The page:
OFAH members worry deer may be starving in northwest
The province's biggest fishing and hunting lobby group is expressing concern for northwestern Ontario’s deer herd.
The Ontario Federation of Anglers and Hunters is hearing from members worried about the deep cold and deep snow this winter, and how deer are coping in the bush.
OFAH senior biologist Mark Rickman said the federation generally doesn't support supplemental feeding, but this winter has been especially harsh. Rickman pointed out that it's up to the Ministry of Natural Resources to decide what's appropriate.
“The MNR is currently in their third time period of analysis, in respect to winter severity across the province,” he said.
“We haven't received those results yet. But the previous results indicated a fairly severe end to winter.”
During a normal winter, whitetail deer don't need help getting food, because they have evolved and adapted to the northern climate, Rickman said.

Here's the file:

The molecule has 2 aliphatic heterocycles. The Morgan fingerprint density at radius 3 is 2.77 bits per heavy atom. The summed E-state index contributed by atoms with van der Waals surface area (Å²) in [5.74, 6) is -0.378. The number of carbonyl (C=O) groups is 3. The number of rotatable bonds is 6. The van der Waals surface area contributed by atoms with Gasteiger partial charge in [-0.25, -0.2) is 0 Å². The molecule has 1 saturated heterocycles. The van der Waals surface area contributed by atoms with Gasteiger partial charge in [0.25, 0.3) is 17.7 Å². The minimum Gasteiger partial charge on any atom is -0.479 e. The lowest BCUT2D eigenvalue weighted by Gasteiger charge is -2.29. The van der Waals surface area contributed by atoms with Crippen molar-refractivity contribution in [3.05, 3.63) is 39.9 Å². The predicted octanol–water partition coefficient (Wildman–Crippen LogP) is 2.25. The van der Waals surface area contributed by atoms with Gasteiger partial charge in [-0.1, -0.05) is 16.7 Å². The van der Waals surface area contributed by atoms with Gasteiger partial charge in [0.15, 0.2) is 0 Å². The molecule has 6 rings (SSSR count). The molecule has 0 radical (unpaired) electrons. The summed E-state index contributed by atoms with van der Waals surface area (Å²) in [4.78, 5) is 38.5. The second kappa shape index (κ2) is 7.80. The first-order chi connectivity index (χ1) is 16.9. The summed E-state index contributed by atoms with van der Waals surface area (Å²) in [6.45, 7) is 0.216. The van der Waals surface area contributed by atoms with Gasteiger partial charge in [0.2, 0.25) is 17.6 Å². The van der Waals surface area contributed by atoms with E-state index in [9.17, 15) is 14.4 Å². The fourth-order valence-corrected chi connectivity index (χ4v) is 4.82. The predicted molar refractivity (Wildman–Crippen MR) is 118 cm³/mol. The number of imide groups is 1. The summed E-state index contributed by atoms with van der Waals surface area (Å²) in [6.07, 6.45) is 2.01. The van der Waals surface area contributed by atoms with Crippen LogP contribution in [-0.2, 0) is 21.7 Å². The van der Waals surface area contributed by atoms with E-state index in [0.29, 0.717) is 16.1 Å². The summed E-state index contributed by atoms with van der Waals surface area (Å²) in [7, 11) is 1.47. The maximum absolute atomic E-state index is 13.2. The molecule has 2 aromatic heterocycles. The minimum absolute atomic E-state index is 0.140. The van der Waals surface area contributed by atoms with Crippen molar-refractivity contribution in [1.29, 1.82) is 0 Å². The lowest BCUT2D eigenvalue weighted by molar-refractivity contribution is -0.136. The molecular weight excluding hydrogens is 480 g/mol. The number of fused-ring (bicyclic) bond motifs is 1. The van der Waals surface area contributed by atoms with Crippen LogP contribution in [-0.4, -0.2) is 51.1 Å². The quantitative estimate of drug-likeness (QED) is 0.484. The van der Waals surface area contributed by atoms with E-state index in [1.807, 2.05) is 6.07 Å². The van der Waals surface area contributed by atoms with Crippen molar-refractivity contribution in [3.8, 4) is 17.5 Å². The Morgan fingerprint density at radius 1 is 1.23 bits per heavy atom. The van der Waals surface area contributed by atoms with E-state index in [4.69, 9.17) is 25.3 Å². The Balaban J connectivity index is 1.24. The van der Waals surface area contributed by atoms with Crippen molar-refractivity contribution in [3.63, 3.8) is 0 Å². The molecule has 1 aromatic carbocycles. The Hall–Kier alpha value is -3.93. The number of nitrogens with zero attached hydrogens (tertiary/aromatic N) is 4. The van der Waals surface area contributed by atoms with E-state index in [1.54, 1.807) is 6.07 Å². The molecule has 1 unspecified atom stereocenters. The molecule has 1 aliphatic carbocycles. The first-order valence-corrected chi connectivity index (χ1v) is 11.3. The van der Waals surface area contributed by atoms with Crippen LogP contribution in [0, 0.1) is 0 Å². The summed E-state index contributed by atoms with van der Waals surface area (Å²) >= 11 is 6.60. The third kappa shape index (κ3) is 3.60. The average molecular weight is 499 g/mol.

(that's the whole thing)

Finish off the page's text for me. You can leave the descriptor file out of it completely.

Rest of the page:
“The OFAH has always been supportive of emergency deer feeding, but neither the OFAH or the MNR really recommends supplemental feeding, mainly because in a normal winter whitetail deer don't need to be fed.”
Nevertheless, he said, there “definitely is a concern across the province for particular areas,” and why the MNR’s latest analysis of the situation is so important.
"We rely on the local, technical knowledge of MNR staff across the province to really determine when emergency feeding is required in a given area, and where best to dedicate the limited pot of funds that both the OFAH and the MNR — and various conservation groups — have to dedicate to this kind of project,” Rickman said.
In the City of Thunder Bay, feeding deer and other wildlife with the exception of birds is illegal under a bylaw.